Everything I see on their website looks great. I was wondering how to determine whether a college fits into that category or not? I don’t want to go somewhere that could warp my faith but I also want to know what makes Colorado Christian a contemplative University?
Excerpts from our answer:
It’s a real dilemma with the colleges. So many of the Christian colleges are so influenced by the contemplative/emerging church spirituality, and our viewpoint is that this is very dangerous and against Scripture. The school in Colorado is one of the more emerging colleges out there. . . .
Here are some links regarding Colorado Christian University to back up what we have said about it. ______, if you have not read Castles in the Sand and Faith Undone, we hope you will before you go to college, wherever you choose.
Colorado Christian University:
1. Studying teachings of contemplative/emerging figures – (This page has a number of contemplative and emerging references . It comes right out and says it will be studying the teachings of contemplatives such as Brennan Manning and Henri Nouwen.):
“We will be reading and discussing a variety of writers who will take us on a journey of honest self-examination, and provide us with a vision of what true, authentic , Biblical community really is. We will be reading from people like: Brennan Manning, Larry Crabb, Henri Nouwen, Andy Stanley, and Phillip Yancey.”
2. Here you can see that the school has a very strong emphasis on spiritual formation (the vehicle through which contemplative/emerging enter):
Regarding the textbooks they are using, we could show you many examples but here are just a few. This one is where they are using emerging church leader Brian McLaren: (link removed). This really shows how far this school has gone down the emerging path.
This one is where they are using Youth Specialties former president Mark O (link removed). Youth Specialties is a leader in the emerging church.
On this page, you will see textbooks they are using for their Leadership Program. One of them is a blatant New Age mystic (Daniel Goleman): (link removed)
We could go on and on with examples as this school is one of the most blatantly emerging schools out there (along with most Nazarene colleges, sad to say). If we can answer any specific questions, now or anytime later, please let us know. God bless.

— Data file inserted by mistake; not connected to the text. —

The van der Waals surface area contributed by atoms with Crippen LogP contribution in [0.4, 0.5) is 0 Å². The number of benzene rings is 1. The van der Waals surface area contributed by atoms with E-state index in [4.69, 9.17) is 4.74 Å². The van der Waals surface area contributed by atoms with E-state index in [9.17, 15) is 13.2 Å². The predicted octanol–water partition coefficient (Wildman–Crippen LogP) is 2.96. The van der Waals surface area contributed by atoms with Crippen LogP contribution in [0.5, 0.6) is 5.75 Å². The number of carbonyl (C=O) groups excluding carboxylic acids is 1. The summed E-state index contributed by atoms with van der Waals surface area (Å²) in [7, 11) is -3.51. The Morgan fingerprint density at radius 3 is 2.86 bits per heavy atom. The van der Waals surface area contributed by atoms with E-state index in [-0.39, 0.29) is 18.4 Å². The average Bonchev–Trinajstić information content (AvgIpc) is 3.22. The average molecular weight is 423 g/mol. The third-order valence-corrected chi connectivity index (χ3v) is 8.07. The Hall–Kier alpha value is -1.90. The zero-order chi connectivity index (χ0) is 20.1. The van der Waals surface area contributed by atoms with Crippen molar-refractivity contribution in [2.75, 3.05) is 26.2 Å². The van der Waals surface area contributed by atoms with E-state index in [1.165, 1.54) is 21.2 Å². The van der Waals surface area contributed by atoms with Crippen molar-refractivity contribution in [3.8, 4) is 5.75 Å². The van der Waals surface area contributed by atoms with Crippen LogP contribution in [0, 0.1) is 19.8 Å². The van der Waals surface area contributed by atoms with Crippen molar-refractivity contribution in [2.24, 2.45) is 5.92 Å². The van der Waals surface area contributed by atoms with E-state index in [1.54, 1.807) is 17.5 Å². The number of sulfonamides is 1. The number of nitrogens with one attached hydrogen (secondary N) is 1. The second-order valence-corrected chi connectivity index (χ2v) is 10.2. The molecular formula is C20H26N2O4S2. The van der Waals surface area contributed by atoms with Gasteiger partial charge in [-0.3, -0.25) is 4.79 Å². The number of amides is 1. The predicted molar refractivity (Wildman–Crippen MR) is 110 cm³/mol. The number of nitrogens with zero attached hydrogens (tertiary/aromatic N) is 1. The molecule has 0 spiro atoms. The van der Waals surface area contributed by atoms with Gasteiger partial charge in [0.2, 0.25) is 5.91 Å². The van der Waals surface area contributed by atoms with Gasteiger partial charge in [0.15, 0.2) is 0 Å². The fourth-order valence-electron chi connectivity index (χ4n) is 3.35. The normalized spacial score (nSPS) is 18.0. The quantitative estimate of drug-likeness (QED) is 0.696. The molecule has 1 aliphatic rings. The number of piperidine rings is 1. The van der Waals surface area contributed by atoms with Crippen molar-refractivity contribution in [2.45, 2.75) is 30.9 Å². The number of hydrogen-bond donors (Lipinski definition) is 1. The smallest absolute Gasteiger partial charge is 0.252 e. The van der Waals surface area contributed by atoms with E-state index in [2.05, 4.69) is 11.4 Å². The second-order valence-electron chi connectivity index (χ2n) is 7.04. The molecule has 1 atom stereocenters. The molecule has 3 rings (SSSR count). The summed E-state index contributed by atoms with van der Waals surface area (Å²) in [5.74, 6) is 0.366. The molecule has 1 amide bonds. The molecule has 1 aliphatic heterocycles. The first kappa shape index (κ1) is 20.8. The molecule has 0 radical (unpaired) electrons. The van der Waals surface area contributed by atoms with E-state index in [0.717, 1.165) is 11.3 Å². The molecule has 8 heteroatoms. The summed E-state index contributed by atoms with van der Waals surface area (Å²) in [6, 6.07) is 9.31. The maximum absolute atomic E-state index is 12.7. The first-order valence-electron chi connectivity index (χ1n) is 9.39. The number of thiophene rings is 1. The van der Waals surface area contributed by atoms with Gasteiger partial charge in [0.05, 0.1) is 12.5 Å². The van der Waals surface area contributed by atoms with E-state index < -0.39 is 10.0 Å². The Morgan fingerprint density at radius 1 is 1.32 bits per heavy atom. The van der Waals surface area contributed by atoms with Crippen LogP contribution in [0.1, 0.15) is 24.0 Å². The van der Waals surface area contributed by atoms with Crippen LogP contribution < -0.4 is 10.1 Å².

On Saturday morning, Lighthouse Trails received an e-mail from a concerned parent whose child is attending Olivet Nazarene University. The parent told us that Richard Foster’s book Celebration of Discipline is part of a required Freshman course. We have also discovered that Spiritual Formation (i.e., contemplative spirituality) is integrated in various aspects of the school including their Christian Education program, Practical Ministries, Youth Ministry, and the School of Theology. Thus we have added Olivet Nazarene University to our list of Christian schools that promote Spiritual Formation.
In addition to Richard Foster’s book, Henri Nouwen’s books are used in at least 4 courses. In two of those (CMIN 116, COMM 300), his contemplative promoting book In the Name of Jesusis used. This is the book that Kay Warren, Rick Warren’s wife, recommends saying it “hits at the heart of the minister . . . I highlighted almost every word.”1 It is in that book of Nouwen’s that he says:
Through the discipline of contemplative prayer, Christian leaders have to learn to listen to the voice of love . . . For Christian leadership to be truly fruitful in the future, a movement from the moral to the mystical is required.2 (emphasis added)
In almost every school that promotes Spiritual Formation, Henri Nouwen is used. This is because the spirituality that Nouwen advocated for is the same spirituality that Spiritual Formation (contemplative) inhabits. When you think of where Spiritual Formation took Nouwen before the end of his life (after years of practicing mysticism), it is sobering to see the majority of Christian colleges and seminaries embrace him. In the last book he wrote, he stated:
Today I personally believe that while Jesus came to open the door to God’s house, all human beings can walk through that door, whether they know about Jesus or not. Today I see it as my call to help every person claim his or her own way to God.”3
What Nouwen says here illustrates the “fruit” of contemplative spirituality. It is not surprising to us that Olivet Nazarene University promotes Spiritual Formation. Most of the Nazarene universities do. We have documented this for years. If you want to see one of the most shocking signs of where evangelical Christian schools will end up, read our article Buddhist/Universalist Sympathizer Woos Nazarene Students at NNU and watch the video we link to of Dr. Jay McDaniel’s visit to Northwest Nazarene University in Idaho.
Nouwen’s influence is obvious at Olivet. The VP of Spiritual Lifelists Nouwen as one of his favorite authors. This of course could have a profound influence on many students. Parents, please remember, when you are looking for a college or university for your son or daughter to attend this coming fall, please check that school out carefully beforehand, and make sure your child understands what the underlying roots of contemplative and emerging spirituality are before they leave your home. It is by no means just Nazarene Universities that are being affected. This is happening in virtually every denomination to one degree or another.